Experimenting…

The recent cold spell combined with rain and the curfew has meant that I have been less inclined to work in my garden. I put the spare time to good use though – I started to sort through some of the recipes that I had printed out over the years! I’d accumulated quite a stack of pages and it was high time that I went through them. Many ended up in the recycling bin: dishes that had sounded so appealing when I came across them on the internet, but which were never prepared, copies of recipes which I had printed off several times because they were really good, and recipes which I had made once but found not to be great. I now have a pile of recipes which are ‘keepers’ and another pile of recipes which I want to prepare before deciding whether to keep or discard. And there are only so many meals in a week!! πŸ™‚

Whilst searching for a certain recipe in my collection, I re-discovered another one which was given to my mother by Frau Sturm, a neighbour, 45+ years ago. It was for a nut braid, a sweet yeast dough with a nutty filling, something eaten in the afternoon with tea or coffee. The recipe was fairly rudimentary, a list of ingredients, the oven temperature, and an approximate baking time. I don’t remember if my mother ever made the nut braid, but I immediately remembered the nut braids we sometimes bought at one of the local bakeries when I was growing up – they were a rare treat and totally delicious!

I decided then and there that I would try to recreate those nut braids. I knew that I would never get them to match my memories, but it was worth a try!

For my first try I just went along with Frau Sturm’s recipe, making a yeast dough with 500 g flour, 250 ml milk, 20 g compressed (fresh) bakers’ yeast, 100 g sugar, 125 g butter, 3 egg yolks, a pinch of salt and a packet of vanilla sugar. The filling was made with 100 g almonds, 100 g hazelnuts, 3 tbsp sugar, 3 egg whites, 1 tbsp rum, 1/4 tsp cinnamon powder.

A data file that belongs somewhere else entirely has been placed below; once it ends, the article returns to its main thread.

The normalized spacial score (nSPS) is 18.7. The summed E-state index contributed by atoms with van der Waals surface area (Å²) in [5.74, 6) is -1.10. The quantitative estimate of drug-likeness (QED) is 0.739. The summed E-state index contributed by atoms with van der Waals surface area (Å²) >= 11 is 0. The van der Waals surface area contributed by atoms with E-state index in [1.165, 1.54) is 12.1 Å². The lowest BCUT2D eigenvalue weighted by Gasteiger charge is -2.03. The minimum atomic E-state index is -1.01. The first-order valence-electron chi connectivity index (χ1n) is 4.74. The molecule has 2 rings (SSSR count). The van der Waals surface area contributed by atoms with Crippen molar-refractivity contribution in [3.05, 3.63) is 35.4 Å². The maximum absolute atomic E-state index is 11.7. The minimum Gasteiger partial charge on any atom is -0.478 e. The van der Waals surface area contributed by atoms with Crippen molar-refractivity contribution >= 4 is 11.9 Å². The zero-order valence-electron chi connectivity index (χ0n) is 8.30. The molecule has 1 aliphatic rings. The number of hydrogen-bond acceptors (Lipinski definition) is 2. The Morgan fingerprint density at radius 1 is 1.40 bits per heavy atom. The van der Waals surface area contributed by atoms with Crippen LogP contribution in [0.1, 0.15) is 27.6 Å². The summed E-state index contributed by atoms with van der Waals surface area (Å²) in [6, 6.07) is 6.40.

Once the dough had doubled in volume, I rolled it out into a large rectangle, about half a centimetre thick. For the filling, I ground the nuts and mixed all the ingredients together, then spread the filling on the rolled-out dough. Starting at the narrow end, I rolled the dough up jelly-roll fashion and pinched the dough to seal the roll. That done, I cut the roll in half lengthwise and twisted the two halves around one another. My largest baking sheet was barely large enough to accommodate the braid! Here is a picture of it before baking:

I baked it at 200 degrees centigrade for about 40 minutes. Once the braid had cooled, I iced it with a thick glaze made with icing sugar, cinnamon and water. Below is what it looked like when it was all done and ready to eat! πŸ™‚

The braid was very delicious, but it wasn’t quite like the ones I remembered from the local bakery. Those had a crispiness to them which mine did not have, and somehow the layers were separate where mine had kind of blended together.

I talked to my mother about the experiment and about how to achieve a result which was more like the ones from the bakery. She suggested using croissant dough, which is made more or less like puff pastry, but with yeast in the basic dough before it gets laminated (the technical term) with butter. Our local supermarket stocks croissant pastry – it comes ready rolled in cans! I bought two, unrolled the strips of dough to get my large rectangle, spread the filling over it and did the rolling, cutting and twisting as before. Here’s what it looked like before baking:

And after baking:

I was getting somewhat closer to the bakery result, the pastry was crispy on the surface, and the ratio of pastry to filling was better than in my first attempt. But there was still room for improvement!

I decided to make my own croissant pastry, and I’ll share the process and results with you in a future post!!